FORT MEADE, MD—The director of the National Security Agency announced at a press conference Tuesday that the ongoing phone surveillance of Cincinnati resident Greg Wyckham has yielded "overwhelming and incontrovertible" evidence that the 37-year-old high-school teacher and married father of three is wasting money on a long-distance plan that does not suit his calling needs.
According to Lt. Gen. Keith B. Alexander, Wyckham, who caught the attention of authorities in July 2004 when he placed a call to his first wife, has spent an average of $75 a month on long distance, "when he could have been saving as much as $30 per billing period."
Alexander cited additional examples of Wyckham's reckless long-distance use, which included a late-afternoon call to his mother in Colorado last spring and several March 2005 calls to old college friends to plan a summer mini-reunion. In January, a lengthy conversation with his cousin in California cost nearly $10.
"We have stacks of logs showing phone calls placed on weekdays before 9 p.m., as well as calls made with flagrant disregard for the per-minute rate," Alexander said. "In addition, not once did Mr. Wyckham ask his out-of-state friends and family members with the same long-distance carrier to join him in a money-saving service plan."
Added Alexander: "Bear in mind that this is a man who earns only $43,220 a year. With both a Dodge minivan in desperate need of repair and the upcoming vasectomy to pay for, he should be more concerned about these expenses."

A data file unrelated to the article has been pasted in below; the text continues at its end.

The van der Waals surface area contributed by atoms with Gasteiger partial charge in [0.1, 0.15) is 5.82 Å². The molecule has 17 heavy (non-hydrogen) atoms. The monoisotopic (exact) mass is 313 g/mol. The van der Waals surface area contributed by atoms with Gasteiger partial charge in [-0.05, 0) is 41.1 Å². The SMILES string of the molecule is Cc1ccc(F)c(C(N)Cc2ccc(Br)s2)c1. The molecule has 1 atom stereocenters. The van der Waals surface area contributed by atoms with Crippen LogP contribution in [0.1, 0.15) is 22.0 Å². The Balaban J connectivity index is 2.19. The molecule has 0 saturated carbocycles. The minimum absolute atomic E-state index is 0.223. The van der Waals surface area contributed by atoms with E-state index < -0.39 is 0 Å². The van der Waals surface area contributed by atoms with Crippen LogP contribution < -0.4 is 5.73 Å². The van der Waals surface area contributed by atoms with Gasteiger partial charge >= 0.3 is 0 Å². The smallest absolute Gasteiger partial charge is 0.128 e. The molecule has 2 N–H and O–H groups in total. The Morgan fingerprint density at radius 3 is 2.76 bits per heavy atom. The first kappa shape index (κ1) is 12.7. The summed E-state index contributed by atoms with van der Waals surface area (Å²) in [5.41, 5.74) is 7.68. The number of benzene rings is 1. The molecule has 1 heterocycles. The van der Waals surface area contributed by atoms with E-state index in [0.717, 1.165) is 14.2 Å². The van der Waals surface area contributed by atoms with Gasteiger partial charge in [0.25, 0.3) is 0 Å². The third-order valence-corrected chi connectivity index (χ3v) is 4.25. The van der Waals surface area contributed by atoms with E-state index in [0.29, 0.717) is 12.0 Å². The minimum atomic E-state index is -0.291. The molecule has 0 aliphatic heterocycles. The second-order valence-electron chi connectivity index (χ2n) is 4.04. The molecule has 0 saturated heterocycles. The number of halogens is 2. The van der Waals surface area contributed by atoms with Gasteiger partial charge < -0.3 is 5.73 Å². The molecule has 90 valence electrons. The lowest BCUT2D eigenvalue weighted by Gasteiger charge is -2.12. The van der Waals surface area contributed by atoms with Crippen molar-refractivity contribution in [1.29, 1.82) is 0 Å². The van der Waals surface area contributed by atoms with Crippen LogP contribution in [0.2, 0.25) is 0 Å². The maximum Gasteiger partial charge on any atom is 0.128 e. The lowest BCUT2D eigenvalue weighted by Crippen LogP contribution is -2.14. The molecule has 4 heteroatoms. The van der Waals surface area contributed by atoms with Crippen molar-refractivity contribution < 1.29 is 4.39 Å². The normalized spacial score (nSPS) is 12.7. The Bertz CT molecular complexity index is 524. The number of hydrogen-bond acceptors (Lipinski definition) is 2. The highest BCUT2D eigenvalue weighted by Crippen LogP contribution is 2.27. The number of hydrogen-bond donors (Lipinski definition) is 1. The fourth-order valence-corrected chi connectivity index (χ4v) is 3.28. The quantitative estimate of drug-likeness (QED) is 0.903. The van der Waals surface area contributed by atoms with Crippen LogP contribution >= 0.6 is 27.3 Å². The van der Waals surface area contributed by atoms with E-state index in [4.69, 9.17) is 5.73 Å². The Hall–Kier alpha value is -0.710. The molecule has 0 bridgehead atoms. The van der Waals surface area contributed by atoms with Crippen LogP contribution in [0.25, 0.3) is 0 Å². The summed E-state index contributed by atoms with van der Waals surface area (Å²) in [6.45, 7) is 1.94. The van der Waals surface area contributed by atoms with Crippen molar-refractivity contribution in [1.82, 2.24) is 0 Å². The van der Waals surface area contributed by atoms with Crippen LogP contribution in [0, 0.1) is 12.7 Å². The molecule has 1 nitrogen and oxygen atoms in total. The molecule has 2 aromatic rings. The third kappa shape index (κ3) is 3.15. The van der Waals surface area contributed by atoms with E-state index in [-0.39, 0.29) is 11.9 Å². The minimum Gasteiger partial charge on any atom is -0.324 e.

NSA analyst Lawrence Reinhard, who headed the team conducting the wiretapping, said Wyckham has several cost-cutting plans to choose from.
"If Mr. Wyckham switched to a residential unlimited plan, such as the AT&T Unlimited Plus Plan, he'd be able to make all his long-distance calls for one low monthly fee of just $29.95," Reinhard said. "He'd be able to take $20 off his bill in calls to his ex-girlfriend in Washington, DC alone."
Reinhard also recommended that Wyckham consider switching his long-distance service over to Verizon, his cellular phone carrier. "In addition to their competitive rates, Verizon is now offering a special discount on long-distance night and weekend calls to their cell-phone subscribers," Reinhard said. "But only for a limited time."
Although the Wyckham eavesdropping was a closely guarded operation, Alexander revealed that the NSA considered asking the CIA and British intelligence to directly intervene in April after Wyckham accepted a collect call from his 16-year-old son Jeremy, studying in London as part of a foreign-exchange program.
"The collect call concerned us," Alexander said. "There is no reason why an American traveling abroad should not be equipped with an international calling card, which can be purchased cheaply in corner stores everywhere."
Added Alexander: "If Wyckham simply joined the Family Share Plan, he would not only save money himself, but also for his wife Shelly, Jeremy, the twins, Ashley and Courtney, and, if he were reasonably discreet, teacher's aide Janet Molina, with whom he's having an extramarital affair."
Alexander said it is difficult for the NSA to keep its operations secret when Wyckham and other Americans do not take advantage of potentially enormous savings with a good long-distance plan.
"With companies like Skype and Vonage providing inexpensive Internet phone service, high long-distance bills are a senseless waste," Alexander said. "Sometimes an agent wishes he could physically emerge from the phone receiver and shake some sense into these citizens, but that technology is at least 10 years away."